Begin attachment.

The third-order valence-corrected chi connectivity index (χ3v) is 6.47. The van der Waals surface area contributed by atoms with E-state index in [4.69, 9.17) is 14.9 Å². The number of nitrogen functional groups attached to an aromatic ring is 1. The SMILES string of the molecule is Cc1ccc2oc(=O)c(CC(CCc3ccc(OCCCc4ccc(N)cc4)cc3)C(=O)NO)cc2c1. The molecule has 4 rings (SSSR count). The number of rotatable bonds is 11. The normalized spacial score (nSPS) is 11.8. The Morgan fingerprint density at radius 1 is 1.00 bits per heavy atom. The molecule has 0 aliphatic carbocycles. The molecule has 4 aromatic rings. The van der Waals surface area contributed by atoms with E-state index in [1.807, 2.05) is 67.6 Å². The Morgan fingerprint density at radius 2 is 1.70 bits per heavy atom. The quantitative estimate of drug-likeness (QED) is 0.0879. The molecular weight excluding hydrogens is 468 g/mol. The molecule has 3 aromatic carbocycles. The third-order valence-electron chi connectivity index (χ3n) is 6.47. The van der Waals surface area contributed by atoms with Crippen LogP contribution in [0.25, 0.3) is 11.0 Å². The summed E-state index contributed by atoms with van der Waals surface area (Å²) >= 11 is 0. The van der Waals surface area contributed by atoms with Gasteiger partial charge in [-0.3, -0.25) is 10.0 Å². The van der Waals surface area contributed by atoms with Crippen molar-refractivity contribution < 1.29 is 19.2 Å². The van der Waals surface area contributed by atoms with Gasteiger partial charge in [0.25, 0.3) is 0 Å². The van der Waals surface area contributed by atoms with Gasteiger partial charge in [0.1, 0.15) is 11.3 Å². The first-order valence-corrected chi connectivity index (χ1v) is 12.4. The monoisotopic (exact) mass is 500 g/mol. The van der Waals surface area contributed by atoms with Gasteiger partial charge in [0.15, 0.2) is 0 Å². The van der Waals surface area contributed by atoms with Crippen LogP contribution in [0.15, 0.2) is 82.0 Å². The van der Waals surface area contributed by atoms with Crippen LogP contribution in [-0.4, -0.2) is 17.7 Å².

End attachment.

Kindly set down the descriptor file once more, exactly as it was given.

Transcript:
The third-order valence-corrected chi connectivity index (χ3v) is 6.47. The van der Waals surface area contributed by atoms with E-state index in [4.69, 9.17) is 14.9 Å². The number of nitrogen functional groups attached to an aromatic ring is 1. The SMILES string of the molecule is Cc1ccc2oc(=O)c(CC(CCc3ccc(OCCCc4ccc(N)cc4)cc3)C(=O)NO)cc2c1. The molecule has 4 rings (SSSR count). The number of rotatable bonds is 11. The normalized spacial score (nSPS) is 11.8. The Morgan fingerprint density at radius 1 is 1.00 bits per heavy atom. The molecule has 0 aliphatic carbocycles. The molecule has 4 aromatic rings. The van der Waals surface area contributed by atoms with E-state index in [1.807, 2.05) is 67.6 Å². The Morgan fingerprint density at radius 2 is 1.70 bits per heavy atom. The quantitative estimate of drug-likeness (QED) is 0.0879. The molecular weight excluding hydrogens is 468 g/mol. The molecule has 3 aromatic carbocycles. The third-order valence-electron chi connectivity index (χ3n) is 6.47. The van der Waals surface area contributed by atoms with Crippen LogP contribution in [0.25, 0.3) is 11.0 Å². The summed E-state index contributed by atoms with van der Waals surface area (Å²) >= 11 is 0. The van der Waals surface area contributed by atoms with Gasteiger partial charge in [-0.3, -0.25) is 10.0 Å². The van der Waals surface area contributed by atoms with Crippen molar-refractivity contribution < 1.29 is 19.2 Å². The van der Waals surface area contributed by atoms with Gasteiger partial charge in [0.25, 0.3) is 0 Å². The van der Waals surface area contributed by atoms with Gasteiger partial charge in [0.1, 0.15) is 11.3 Å². The first-order valence-corrected chi connectivity index (χ1v) is 12.4. The monoisotopic (exact) mass is 500 g/mol. The van der Waals surface area contributed by atoms with Gasteiger partial charge in [0.15, 0.2) is 0 Å². The van der Waals surface area contributed by atoms with Crippen LogP contribution in [0.15, 0.2) is 82.0 Å². The van der Waals surface area contributed by atoms with Crippen LogP contribution in [-0.4, -0.2) is 17.7 Å².